Agios Andreas Ι. Ν. ΑΓΙΟΥ ΑΝΔΡΕΑ (St. Andrew the Apostle) Archdiocese of Athens, Filotheis Street, Plaka
St. Filothei at Agios Andreas church.
The church of Agios Andreas within the courtyard of the Athens Archdiocese.
Within the courtyard of the modest mansion of the Episcopal Residence and Archdiocesan Headquarters of Athens, at Agias Filotheis street, is the church of Agios Andreas, St. Andrew the Apostle, a monument that is related to the history of the city and the activity of one of the most important Athenian personalities of the period of the Turkish occupation, Agia Filothei.
The church seems that was initially founded in the first Christian centuries. In around 1550 it was renovated and became the catholicon of the monastery that was founded here by Agia Filothei, who came from the aristocratic Benizelos family. After she became a widow at a very young age, she founded the monastery of Agios Andreas, which became known as the “Parthenon” because it was the refuge of young poor women, who trained in some art without having the obligation to become nuns.
Apart from the tidy cells, it also housed a nursing home, an orphanage and a hospital, and until 1821 the underground hermitage of the saint survived, with her loom, which is preserved under the floor of the present day church. In 1834, with the transfer of the capital to Athens, the area was converted into barracks and came under the jurisdiction of the state. In the end of the 19th century the metropolitan of Athens Germanos Kalligas built here the archiepiscopal mansion and the present day church. In its initial form the monastery was Π-shaped and at its center was the basilica of Agios Andreas. The present day church is also a three-aisle basilica and at its interior it follows the Byzantine style of the four-columned church, that is its dome is supported by four columns. It is decorated with paintings that were restored in 1999 by Tassos Margaritov, while from the decoration of the older church survive at the Byzantine Museum of Athens the icons of the screen, works by Emmanuel Tzanes in 1664, as well as parts from the wall paintings. At the ground floor of the mansion the old well of the monastery has been revealed and maintained.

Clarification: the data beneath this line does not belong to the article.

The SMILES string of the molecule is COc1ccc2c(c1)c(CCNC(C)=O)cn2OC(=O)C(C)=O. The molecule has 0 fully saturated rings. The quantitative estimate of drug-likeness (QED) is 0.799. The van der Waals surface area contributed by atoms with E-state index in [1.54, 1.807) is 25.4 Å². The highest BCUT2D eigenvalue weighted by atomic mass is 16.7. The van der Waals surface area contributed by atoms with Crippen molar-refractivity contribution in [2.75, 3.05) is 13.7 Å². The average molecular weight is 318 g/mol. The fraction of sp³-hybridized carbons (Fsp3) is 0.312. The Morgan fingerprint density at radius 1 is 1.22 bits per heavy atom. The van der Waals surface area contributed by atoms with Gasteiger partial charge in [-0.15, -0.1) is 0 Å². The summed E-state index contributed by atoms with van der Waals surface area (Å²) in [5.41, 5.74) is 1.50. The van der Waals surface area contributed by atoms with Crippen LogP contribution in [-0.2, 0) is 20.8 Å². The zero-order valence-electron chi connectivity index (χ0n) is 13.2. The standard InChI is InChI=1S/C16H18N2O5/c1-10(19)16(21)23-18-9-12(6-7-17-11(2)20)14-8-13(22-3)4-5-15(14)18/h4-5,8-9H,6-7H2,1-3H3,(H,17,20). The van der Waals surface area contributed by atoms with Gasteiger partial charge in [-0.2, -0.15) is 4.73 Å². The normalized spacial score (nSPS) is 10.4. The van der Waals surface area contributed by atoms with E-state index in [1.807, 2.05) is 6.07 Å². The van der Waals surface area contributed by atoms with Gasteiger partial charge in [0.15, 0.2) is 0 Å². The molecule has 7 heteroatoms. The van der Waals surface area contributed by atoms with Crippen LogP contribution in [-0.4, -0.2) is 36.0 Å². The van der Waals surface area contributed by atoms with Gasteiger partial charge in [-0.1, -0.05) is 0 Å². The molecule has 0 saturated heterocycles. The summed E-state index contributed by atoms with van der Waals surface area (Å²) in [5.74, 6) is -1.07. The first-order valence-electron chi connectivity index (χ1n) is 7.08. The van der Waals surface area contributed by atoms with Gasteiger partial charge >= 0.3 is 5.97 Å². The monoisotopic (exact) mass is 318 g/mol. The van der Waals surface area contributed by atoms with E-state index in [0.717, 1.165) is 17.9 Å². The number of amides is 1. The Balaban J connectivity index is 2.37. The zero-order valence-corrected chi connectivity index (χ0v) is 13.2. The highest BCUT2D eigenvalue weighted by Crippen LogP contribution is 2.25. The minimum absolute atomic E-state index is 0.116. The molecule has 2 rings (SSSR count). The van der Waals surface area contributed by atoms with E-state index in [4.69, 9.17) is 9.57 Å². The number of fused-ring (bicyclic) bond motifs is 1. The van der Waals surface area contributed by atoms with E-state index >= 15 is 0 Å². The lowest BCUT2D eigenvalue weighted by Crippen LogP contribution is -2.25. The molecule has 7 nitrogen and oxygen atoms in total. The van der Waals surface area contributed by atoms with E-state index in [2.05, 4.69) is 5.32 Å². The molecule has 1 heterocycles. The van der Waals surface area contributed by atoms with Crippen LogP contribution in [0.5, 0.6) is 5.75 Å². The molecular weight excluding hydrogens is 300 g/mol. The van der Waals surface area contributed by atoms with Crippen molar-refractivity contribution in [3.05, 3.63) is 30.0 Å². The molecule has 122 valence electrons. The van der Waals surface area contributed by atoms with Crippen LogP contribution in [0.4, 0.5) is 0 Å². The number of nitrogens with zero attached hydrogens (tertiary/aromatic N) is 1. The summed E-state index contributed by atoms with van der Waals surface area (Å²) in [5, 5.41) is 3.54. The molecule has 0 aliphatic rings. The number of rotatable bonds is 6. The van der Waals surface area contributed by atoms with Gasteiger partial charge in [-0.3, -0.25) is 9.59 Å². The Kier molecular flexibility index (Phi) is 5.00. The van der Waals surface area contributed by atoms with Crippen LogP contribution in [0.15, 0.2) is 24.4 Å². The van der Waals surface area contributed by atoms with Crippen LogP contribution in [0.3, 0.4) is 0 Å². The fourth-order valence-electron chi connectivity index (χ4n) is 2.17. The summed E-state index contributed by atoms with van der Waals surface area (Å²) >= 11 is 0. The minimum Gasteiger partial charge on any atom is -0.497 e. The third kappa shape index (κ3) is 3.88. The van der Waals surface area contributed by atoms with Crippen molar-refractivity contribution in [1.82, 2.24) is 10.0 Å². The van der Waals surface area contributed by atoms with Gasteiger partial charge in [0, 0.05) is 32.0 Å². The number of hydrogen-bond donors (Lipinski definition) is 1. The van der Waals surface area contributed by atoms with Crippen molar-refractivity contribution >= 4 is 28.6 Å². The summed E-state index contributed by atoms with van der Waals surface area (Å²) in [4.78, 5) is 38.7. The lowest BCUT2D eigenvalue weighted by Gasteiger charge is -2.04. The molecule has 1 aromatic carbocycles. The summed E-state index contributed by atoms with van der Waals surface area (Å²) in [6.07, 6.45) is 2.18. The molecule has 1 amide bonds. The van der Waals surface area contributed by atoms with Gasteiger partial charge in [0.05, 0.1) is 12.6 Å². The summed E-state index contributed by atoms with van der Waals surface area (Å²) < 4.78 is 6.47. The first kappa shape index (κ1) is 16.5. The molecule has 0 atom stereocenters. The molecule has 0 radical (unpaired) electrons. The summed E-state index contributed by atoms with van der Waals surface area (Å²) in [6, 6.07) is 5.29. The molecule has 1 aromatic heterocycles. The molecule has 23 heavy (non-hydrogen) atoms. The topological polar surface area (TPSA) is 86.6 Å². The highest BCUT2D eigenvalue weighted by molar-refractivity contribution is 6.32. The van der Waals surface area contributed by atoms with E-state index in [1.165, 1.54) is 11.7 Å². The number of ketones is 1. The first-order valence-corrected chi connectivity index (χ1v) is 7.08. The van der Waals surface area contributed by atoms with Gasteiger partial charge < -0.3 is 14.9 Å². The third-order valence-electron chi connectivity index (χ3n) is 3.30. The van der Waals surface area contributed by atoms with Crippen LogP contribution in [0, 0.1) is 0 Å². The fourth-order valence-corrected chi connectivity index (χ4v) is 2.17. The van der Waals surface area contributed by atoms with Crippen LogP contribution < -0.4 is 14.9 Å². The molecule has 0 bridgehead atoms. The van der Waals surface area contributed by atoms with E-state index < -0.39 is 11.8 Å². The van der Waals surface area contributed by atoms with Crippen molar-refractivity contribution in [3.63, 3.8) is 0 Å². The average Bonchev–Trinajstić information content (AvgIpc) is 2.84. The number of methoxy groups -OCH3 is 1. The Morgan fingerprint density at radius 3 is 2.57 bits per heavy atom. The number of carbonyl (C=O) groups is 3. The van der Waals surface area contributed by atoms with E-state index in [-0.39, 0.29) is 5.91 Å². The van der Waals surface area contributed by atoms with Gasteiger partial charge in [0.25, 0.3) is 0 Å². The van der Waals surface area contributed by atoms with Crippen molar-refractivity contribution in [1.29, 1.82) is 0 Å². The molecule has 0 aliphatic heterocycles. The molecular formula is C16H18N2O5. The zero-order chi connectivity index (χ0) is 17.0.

Today, the chapel serves as an oratory for the staff of the Archdiocese and for the students attending the Pastoral Training Foundation. The Divine Liturgy is celebrated every Sunday morning in English, at 9:30 am, and a daily Vespers service is held at 6:00 pm. The church celebrates on the 30th of November.
St. Andrew the Apostle (from the early 1st century – mid to late 1st century AD), is called in the Orthodox tradition Prōtoklētos or the First-called. Hewas a Christian Apostle and the elder brother of Saint Peter. The name "Andrew" (Greek: manly, brave), like other Greek names, appears to have been common among the Jews, Christians, and other Hellenized people of Judea. He was born in the village of Bethsaida on the Sea of Galilee. Both he and his brother Peter were fishermen by trade, hence the tradition that Jesus called them to be his disciples by saying that he will make them "fishers of men". At the beginning of Jesus' public life, they were said to have lived in the same house at Capernaum. Andrew is referred to as being present on some important occasions as one of the disciples more closely attached to Jesus. Andrew told Jesus about the boy with the loaves and fishes, and when Philip wanted to tell Jesus about certain Greeks seeking Him, he told Andrew first. Andrew was present at the Last Supper. Andrew is said to have been martyred by crucifixion at the city of Patras in Greece.